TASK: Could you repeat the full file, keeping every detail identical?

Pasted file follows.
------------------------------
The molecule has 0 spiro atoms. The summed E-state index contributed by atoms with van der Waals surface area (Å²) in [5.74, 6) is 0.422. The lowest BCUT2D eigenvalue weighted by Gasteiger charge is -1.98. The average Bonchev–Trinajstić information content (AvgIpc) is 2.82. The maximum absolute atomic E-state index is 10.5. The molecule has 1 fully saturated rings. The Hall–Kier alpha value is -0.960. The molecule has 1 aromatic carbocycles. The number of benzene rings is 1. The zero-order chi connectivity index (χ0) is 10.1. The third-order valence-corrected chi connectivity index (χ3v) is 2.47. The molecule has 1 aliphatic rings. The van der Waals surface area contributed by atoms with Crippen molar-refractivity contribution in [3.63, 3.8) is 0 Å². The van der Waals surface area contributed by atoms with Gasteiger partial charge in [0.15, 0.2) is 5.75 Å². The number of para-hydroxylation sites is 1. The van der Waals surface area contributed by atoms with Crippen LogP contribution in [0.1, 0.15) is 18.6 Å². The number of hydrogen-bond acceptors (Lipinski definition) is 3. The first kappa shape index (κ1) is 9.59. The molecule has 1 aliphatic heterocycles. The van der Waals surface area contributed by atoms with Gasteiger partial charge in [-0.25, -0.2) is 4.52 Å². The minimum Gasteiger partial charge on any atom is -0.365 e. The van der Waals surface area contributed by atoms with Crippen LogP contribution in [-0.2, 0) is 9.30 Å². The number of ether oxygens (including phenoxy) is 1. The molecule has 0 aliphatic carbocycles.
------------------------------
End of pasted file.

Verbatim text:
The molecule has 0 spiro atoms. The summed E-state index contributed by atoms with van der Waals surface area (Å²) in [5.74, 6) is 0.422. The lowest BCUT2D eigenvalue weighted by Gasteiger charge is -1.98. The average Bonchev–Trinajstić information content (AvgIpc) is 2.82. The maximum absolute atomic E-state index is 10.5. The molecule has 1 fully saturated rings. The Hall–Kier alpha value is -0.960. The molecule has 1 aromatic carbocycles. The number of benzene rings is 1. The zero-order chi connectivity index (χ0) is 10.1. The third-order valence-corrected chi connectivity index (χ3v) is 2.47. The molecule has 1 aliphatic rings. The van der Waals surface area contributed by atoms with Crippen molar-refractivity contribution in [3.63, 3.8) is 0 Å². The van der Waals surface area contributed by atoms with Gasteiger partial charge in [0.15, 0.2) is 5.75 Å². The number of para-hydroxylation sites is 1. The van der Waals surface area contributed by atoms with Crippen LogP contribution in [0.1, 0.15) is 18.6 Å². The number of hydrogen-bond acceptors (Lipinski definition) is 3. The first kappa shape index (κ1) is 9.59. The molecule has 1 aliphatic heterocycles. The van der Waals surface area contributed by atoms with Gasteiger partial charge in [-0.25, -0.2) is 4.52 Å². The minimum Gasteiger partial charge on any atom is -0.365 e. The van der Waals surface area contributed by atoms with Crippen LogP contribution in [-0.2, 0) is 9.30 Å². The number of ether oxygens (including phenoxy) is 1. The molecule has 0 aliphatic carbocycles.